– The media paints a picture of a huge industrial crises but the truth of the matter is that the oil and gas industry is coming down from an all-time high to a high level. Yes, investments will go down on the Continental Shelf in 2015, from a historically high level to a 2012 level, says Anne-Grete Ellingsen, CEO of GCE NODE.
– It is important to differentiate between what Statoil is doing in the North Sea and the rest of the global energy markets. Statoil have had a period with very high investments in drilling and new projects and at the same time, they want to pay high dividend to their shareholders. This gives a very tight cash situation, which leads to postponement of projects, says Ellingsen.
She thinks most NODE-companies have had a healthy approach to the boom in recent years. They are now able to scale down operations by terminating short-term laborers, says Ellingsen. Most of the NODE companies are suppliers to the global market and have an order book for deliveries.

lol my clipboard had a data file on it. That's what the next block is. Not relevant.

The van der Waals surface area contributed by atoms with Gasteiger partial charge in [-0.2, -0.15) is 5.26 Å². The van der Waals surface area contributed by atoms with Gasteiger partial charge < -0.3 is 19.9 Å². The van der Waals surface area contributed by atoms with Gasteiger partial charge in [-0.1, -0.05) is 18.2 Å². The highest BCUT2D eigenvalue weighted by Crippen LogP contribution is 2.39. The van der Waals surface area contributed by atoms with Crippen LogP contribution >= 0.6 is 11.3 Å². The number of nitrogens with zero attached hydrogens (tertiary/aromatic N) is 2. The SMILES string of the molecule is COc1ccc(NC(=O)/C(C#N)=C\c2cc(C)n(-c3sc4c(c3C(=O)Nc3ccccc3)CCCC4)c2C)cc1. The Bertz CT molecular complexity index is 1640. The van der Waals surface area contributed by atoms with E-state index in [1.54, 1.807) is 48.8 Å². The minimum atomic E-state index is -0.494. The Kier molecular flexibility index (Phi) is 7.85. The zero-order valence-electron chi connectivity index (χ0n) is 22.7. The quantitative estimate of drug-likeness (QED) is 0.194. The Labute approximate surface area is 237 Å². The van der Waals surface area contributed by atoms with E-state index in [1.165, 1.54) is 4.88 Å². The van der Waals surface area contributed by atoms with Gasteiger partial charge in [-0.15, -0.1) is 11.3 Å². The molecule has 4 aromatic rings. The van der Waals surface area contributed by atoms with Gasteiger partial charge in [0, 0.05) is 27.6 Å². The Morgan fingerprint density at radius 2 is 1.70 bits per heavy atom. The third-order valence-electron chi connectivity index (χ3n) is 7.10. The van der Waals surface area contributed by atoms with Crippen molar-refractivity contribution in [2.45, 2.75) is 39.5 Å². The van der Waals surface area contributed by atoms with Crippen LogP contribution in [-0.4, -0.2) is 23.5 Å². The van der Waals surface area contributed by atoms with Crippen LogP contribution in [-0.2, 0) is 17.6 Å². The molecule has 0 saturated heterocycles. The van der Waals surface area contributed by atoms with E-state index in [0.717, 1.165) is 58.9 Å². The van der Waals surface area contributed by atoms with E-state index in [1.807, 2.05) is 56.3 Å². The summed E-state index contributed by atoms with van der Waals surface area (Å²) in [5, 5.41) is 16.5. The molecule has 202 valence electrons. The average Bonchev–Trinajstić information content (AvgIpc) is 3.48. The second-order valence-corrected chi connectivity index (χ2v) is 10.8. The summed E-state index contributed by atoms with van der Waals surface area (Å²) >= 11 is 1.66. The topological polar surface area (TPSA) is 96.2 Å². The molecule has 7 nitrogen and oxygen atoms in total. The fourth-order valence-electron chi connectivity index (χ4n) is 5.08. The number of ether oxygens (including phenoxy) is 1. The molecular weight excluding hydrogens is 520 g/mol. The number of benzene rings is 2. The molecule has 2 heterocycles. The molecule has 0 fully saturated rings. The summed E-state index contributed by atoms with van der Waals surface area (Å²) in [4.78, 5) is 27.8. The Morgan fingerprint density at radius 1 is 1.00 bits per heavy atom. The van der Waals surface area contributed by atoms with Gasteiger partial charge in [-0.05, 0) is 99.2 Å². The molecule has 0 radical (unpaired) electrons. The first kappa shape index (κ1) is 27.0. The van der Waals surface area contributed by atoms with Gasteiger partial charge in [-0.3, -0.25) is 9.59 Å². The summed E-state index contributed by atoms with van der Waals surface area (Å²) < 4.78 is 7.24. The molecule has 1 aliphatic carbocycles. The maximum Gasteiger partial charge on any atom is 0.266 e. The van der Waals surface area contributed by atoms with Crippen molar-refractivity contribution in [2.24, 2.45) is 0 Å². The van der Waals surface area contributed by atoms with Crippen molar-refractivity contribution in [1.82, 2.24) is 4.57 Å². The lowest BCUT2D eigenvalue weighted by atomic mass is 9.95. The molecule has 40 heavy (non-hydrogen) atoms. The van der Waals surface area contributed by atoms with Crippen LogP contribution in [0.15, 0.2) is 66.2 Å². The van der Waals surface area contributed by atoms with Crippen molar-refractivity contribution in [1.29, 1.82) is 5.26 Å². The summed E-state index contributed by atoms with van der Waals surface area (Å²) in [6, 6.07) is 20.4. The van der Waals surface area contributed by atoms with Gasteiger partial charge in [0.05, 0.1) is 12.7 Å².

Ellingsen follows the development in oil prices closely.
– The two big questions now are whether the US can continue to produce high volumes of shale oil at high cost, and how long OPEC countries are able to live with oil prices well below the level several OPEC members need to balance their national budgets, says Ellingsen.
Lower prices represents an opportunity – and a necessity – for the industry to think differently and implement new technology. Suppliers have new, cost cutting solutions that oil companies are hesitant to make use of.
– Now is a perfect time. It is also time for a closer customer-supplier cooperation to reduce costs even more and rebuild the North Sea as a laboratory for innovative cost effective technical solutions. This will be beneficial both for the North Sea and the Norwegian-based supply industry – as well as exporters of products from Norway to the global market, says Ellingsen.